The HabCam V5 vehicle is a 4′ wide modified dihedral v-fin we call the “HabCam v-fin”. It was designed to be lighter, more compact, and more maneuverable than prior vehicle iterations, which allows it to be used on many small vessels of opportunity. It is towed on a smaller fiber optic cable (0.32”) and can be used for scallop, substrate, habitat and fishing gear assessments. A slip ring is used at the winch. Unlike its predecessors, the cable terminates at the vehicle into a splice that provides a connection to power (120 VAC) and optical communications without the need for an oil-filled J-box. The HabCam V5 is equipped with stereo cameras and sidescan acoustics. A Teledyne C3D bathymetric imaging sidescan system (200 kHz) is built into frame. The vehicle carries the stereo cameras, a CTD, a fluorometer, turbidity sensor, sidescan acoustics, and a plankton imaging system (CPICS).
Subsea, sensors and camera signals are packetized into a gigabit Ethernet signal and transmitted to the surface. A bi-directional Ethernet LAN is established using a Optolink optical transceiver over a single fiber using five bi-directional wavelengths. A stereo-pair of Prosilica GigE machine vision cameras transmits their images to the surface at a rate of 6-10 per second, where they are combined into a single stereo pair and stored on a RAID array. The six LED strobes are triggered by the camera signal to provide 10 microsecond exposures for each image. A pair of 12mm Nikon 1” C-mount lenses completes the optical system.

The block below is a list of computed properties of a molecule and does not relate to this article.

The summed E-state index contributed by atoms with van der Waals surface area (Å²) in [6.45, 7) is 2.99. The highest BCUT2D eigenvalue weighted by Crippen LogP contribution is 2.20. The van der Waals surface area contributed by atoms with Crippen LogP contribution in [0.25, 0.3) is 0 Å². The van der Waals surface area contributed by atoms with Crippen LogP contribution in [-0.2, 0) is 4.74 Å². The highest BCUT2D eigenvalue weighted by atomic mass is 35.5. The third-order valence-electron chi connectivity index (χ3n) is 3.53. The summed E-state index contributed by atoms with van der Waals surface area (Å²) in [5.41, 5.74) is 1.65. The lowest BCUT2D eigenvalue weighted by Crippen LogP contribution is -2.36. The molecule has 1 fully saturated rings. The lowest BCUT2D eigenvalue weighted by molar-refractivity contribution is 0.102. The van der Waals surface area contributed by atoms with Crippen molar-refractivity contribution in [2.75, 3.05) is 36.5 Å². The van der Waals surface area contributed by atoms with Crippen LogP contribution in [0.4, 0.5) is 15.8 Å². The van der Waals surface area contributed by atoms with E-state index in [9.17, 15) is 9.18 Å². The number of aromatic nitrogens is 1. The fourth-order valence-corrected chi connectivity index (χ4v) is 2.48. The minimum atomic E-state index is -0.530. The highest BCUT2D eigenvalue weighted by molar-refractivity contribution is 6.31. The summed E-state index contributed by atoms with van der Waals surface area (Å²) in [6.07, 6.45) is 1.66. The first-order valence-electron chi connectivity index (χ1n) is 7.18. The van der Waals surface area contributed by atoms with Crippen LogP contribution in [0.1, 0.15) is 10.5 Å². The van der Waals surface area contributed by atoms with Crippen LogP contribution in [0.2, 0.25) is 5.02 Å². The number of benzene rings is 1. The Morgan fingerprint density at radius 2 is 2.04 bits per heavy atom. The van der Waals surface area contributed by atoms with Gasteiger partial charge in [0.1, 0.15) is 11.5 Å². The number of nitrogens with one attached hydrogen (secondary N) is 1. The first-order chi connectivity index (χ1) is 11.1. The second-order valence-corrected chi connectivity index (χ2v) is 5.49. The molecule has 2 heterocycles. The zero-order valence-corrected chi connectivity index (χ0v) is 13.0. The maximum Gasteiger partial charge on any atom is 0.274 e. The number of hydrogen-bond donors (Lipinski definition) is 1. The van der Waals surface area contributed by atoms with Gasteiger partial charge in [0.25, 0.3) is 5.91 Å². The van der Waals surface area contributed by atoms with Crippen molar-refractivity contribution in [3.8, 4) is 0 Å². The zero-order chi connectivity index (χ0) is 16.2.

Most additional sensors are based on a serial RS-232 interface to 2, 4 port serial to Ethernet converters (MOXA Nport 5410). Each sensor is supplied with an independent port or IP address thereby simplifying logging and control. We wrote custom Windows software for displaying and logging data from all of the sensors on HabCam. Several Ethernet based sensors including the CPICS and sidescan acoustics are networked into the subsea LAN. A topside LAN provides routing data between various pieces of hardware and software that need access to it. For example, data from the CTD and the vessel-mounted fathometer are transmitted to a “flying” display, allowing a winch operator to control the altitude of the vehicle off the seafloor. We typically fly the vehicle at 2-3m off bottom, but under rare conditions when turbidity is severe, we fly at an altitude of 1m. The cameras are calibrated in a deep tank for altitudes between 0.8 and 4m. When underway and towing HabCam V5, we typically complete a vertical profile to the surface every km or every hour to provide water column data along with data in the benthic boundary layer.